Incorporating human sacrifice, flaying, and mock warfare, the pre-Columbian Mexican ceremony known as Ochpaniztli, or “Sweeping,” has long attracted attention. Although among the best known of eighteen annual ceremonies, Ochpaniztli’s significance has nevertheless been poorly understood. Ochpaniztli is known mainly from early colonial illustrated manuscripts produced in cross-cultural collaboration between Spanish missionary-chroniclers and native Mexican informants and artists.
Although scholars typically privilege the manuscripts’ textual descriptions, Sweeping the Way examines the fundamental role of their pictorial elements, which significantly expand the information contained in the texts. DiCesare emphasizes the primacy of the regalia, ritual implements, and adornments of the patron “goddess” as the point of intersection between sacred, cosmic forces and ceremonial celebrants. The associations of these paraphernalia indicate that Ochpaniztli was a period of purification rituals, designed to transform and protect individual and communal bodies alike. Spanish friars were unable to apprehend the complex nature of the festival’s patroness, ultimately fragmenting her identity into categories meeting their expectations, which continues to vex modern investigations.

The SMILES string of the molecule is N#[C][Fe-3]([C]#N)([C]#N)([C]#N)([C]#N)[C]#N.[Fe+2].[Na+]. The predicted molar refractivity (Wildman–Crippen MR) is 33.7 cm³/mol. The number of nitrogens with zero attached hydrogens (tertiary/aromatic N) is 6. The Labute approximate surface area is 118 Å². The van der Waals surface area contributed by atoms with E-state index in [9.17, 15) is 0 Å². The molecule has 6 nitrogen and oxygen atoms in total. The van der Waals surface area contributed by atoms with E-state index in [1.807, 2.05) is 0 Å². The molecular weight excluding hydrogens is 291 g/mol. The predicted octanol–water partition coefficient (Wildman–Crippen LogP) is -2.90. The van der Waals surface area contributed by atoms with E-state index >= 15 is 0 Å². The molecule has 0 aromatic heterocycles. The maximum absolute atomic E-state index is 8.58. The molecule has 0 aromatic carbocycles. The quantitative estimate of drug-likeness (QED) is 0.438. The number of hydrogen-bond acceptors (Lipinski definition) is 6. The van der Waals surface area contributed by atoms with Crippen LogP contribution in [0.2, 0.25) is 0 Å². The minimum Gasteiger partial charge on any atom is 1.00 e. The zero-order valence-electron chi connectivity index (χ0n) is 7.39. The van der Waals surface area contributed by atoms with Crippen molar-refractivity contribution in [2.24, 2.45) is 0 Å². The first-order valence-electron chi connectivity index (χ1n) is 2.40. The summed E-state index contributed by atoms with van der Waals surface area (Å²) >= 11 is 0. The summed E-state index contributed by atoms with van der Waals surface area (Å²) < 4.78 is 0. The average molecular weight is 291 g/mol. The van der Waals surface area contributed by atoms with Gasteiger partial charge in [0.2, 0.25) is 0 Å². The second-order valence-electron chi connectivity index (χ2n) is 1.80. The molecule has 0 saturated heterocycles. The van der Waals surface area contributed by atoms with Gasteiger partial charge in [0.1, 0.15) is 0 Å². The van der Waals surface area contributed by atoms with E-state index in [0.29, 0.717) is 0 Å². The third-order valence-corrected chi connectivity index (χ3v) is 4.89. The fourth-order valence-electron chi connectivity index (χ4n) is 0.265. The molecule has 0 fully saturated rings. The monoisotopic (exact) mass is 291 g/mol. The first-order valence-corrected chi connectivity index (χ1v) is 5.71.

Taken together, the variety of Ochpaniztli sources offer a useful tool for addressing myriad issues of translation and transformation in pre-Columbian and post-conquest Mexico, as Christian friars and native Mexicans together negotiated a complex body of information about outlawed ritual practices and proscribed sacred entities.
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